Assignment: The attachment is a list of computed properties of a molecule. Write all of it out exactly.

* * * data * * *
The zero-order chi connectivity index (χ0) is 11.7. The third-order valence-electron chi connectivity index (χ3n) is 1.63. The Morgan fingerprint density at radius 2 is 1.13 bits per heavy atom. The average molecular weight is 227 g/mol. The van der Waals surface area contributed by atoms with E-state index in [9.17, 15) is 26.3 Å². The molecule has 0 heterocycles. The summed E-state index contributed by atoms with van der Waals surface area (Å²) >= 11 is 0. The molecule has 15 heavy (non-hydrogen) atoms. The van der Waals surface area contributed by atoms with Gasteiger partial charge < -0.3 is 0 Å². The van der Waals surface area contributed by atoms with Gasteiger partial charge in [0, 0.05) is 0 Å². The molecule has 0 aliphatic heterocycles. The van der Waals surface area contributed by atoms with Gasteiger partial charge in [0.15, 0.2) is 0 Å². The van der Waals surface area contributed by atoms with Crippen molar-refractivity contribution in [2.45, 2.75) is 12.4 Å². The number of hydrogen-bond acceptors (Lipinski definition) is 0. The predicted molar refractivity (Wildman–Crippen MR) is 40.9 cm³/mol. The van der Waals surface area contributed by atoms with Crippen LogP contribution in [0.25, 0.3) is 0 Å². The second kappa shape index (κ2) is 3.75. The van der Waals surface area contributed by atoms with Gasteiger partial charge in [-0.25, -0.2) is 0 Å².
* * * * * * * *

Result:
The zero-order chi connectivity index (χ0) is 11.7. The third-order valence-electron chi connectivity index (χ3n) is 1.63. The Morgan fingerprint density at radius 2 is 1.13 bits per heavy atom. The average molecular weight is 227 g/mol. The van der Waals surface area contributed by atoms with E-state index in [9.17, 15) is 26.3 Å². The molecule has 0 heterocycles. The summed E-state index contributed by atoms with van der Waals surface area (Å²) >= 11 is 0. The molecule has 15 heavy (non-hydrogen) atoms. The van der Waals surface area contributed by atoms with Gasteiger partial charge < -0.3 is 0 Å². The van der Waals surface area contributed by atoms with Gasteiger partial charge in [0, 0.05) is 0 Å². The molecule has 0 aliphatic heterocycles. The van der Waals surface area contributed by atoms with Gasteiger partial charge in [0.15, 0.2) is 0 Å². The van der Waals surface area contributed by atoms with Crippen molar-refractivity contribution in [2.45, 2.75) is 12.4 Å². The number of hydrogen-bond acceptors (Lipinski definition) is 0. The predicted molar refractivity (Wildman–Crippen MR) is 40.9 cm³/mol. The van der Waals surface area contributed by atoms with Crippen LogP contribution in [0.25, 0.3) is 0 Å². The second kappa shape index (κ2) is 3.75. The van der Waals surface area contributed by atoms with Gasteiger partial charge in [-0.25, -0.2) is 0 Å².